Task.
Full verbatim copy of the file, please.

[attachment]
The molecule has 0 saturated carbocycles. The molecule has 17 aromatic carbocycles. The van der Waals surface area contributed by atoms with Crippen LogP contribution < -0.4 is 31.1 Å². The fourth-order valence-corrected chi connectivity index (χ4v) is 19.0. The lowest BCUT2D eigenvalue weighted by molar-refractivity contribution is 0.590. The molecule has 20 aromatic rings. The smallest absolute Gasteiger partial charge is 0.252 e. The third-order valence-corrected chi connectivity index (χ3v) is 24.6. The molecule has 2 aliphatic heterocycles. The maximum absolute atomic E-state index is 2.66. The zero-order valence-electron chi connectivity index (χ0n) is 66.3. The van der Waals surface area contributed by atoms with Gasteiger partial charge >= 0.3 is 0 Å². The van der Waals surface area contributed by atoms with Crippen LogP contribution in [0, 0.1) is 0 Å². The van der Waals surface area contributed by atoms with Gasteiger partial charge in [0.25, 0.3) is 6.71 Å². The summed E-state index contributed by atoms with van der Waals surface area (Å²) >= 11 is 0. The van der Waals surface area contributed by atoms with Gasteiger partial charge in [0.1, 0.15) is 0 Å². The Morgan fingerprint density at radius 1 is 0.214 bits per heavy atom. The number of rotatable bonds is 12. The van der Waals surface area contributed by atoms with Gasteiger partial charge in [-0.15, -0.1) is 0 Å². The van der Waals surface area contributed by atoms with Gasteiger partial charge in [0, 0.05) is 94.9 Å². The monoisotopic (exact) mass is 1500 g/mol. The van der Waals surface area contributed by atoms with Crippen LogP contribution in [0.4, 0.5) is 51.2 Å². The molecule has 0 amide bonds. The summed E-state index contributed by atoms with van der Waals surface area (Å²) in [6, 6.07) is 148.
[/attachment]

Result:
The molecule has 0 saturated carbocycles. The molecule has 17 aromatic carbocycles. The van der Waals surface area contributed by atoms with Crippen LogP contribution < -0.4 is 31.1 Å². The fourth-order valence-corrected chi connectivity index (χ4v) is 19.0. The lowest BCUT2D eigenvalue weighted by molar-refractivity contribution is 0.590. The molecule has 20 aromatic rings. The smallest absolute Gasteiger partial charge is 0.252 e. The third-order valence-corrected chi connectivity index (χ3v) is 24.6. The molecule has 2 aliphatic heterocycles. The maximum absolute atomic E-state index is 2.66. The zero-order valence-electron chi connectivity index (χ0n) is 66.3. The van der Waals surface area contributed by atoms with Gasteiger partial charge >= 0.3 is 0 Å². The van der Waals surface area contributed by atoms with Crippen LogP contribution in [0, 0.1) is 0 Å². The van der Waals surface area contributed by atoms with Gasteiger partial charge in [0.25, 0.3) is 6.71 Å². The summed E-state index contributed by atoms with van der Waals surface area (Å²) >= 11 is 0. The van der Waals surface area contributed by atoms with Gasteiger partial charge in [0.1, 0.15) is 0 Å². The Morgan fingerprint density at radius 1 is 0.214 bits per heavy atom. The number of rotatable bonds is 12. The van der Waals surface area contributed by atoms with Gasteiger partial charge in [-0.15, -0.1) is 0 Å². The van der Waals surface area contributed by atoms with Gasteiger partial charge in [0, 0.05) is 94.9 Å². The monoisotopic (exact) mass is 1500 g/mol. The van der Waals surface area contributed by atoms with Crippen LogP contribution in [0.4, 0.5) is 51.2 Å². The molecule has 0 amide bonds. The summed E-state index contributed by atoms with van der Waals surface area (Å²) in [6, 6.07) is 148.